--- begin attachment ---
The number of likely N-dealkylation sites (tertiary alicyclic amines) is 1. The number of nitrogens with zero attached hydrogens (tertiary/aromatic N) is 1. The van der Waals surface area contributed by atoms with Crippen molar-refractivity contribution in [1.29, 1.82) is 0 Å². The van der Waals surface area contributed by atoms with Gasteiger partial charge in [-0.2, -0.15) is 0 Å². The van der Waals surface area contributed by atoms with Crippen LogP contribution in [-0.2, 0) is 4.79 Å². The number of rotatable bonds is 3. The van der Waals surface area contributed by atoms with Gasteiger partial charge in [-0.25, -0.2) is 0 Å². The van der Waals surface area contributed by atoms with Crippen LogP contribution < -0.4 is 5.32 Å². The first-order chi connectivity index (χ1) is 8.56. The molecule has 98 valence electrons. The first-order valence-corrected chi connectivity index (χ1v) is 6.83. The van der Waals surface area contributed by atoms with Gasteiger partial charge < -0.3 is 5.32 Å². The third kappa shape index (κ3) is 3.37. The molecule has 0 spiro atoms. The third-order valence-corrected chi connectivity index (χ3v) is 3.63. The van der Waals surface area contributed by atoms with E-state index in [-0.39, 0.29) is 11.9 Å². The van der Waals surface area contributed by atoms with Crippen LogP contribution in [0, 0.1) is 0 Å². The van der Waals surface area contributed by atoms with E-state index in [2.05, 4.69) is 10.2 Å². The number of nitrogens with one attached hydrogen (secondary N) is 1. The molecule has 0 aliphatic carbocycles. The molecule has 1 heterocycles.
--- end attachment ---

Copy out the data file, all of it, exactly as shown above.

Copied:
The number of likely N-dealkylation sites (tertiary alicyclic amines) is 1. The number of nitrogens with zero attached hydrogens (tertiary/aromatic N) is 1. The van der Waals surface area contributed by atoms with Crippen molar-refractivity contribution in [1.29, 1.82) is 0 Å². The van der Waals surface area contributed by atoms with Gasteiger partial charge in [-0.2, -0.15) is 0 Å². The van der Waals surface area contributed by atoms with Crippen LogP contribution in [-0.2, 0) is 4.79 Å². The number of rotatable bonds is 3. The van der Waals surface area contributed by atoms with Gasteiger partial charge in [-0.25, -0.2) is 0 Å². The van der Waals surface area contributed by atoms with Crippen LogP contribution < -0.4 is 5.32 Å². The first-order chi connectivity index (χ1) is 8.56. The molecule has 98 valence electrons. The first-order valence-corrected chi connectivity index (χ1v) is 6.83. The van der Waals surface area contributed by atoms with Gasteiger partial charge < -0.3 is 5.32 Å². The third kappa shape index (κ3) is 3.37. The molecule has 0 spiro atoms. The third-order valence-corrected chi connectivity index (χ3v) is 3.63. The van der Waals surface area contributed by atoms with E-state index in [-0.39, 0.29) is 11.9 Å². The van der Waals surface area contributed by atoms with Crippen LogP contribution in [0, 0.1) is 0 Å². The van der Waals surface area contributed by atoms with E-state index in [2.05, 4.69) is 10.2 Å². The number of nitrogens with one attached hydrogen (secondary N) is 1. The molecule has 0 aliphatic carbocycles. The molecule has 1 heterocycles.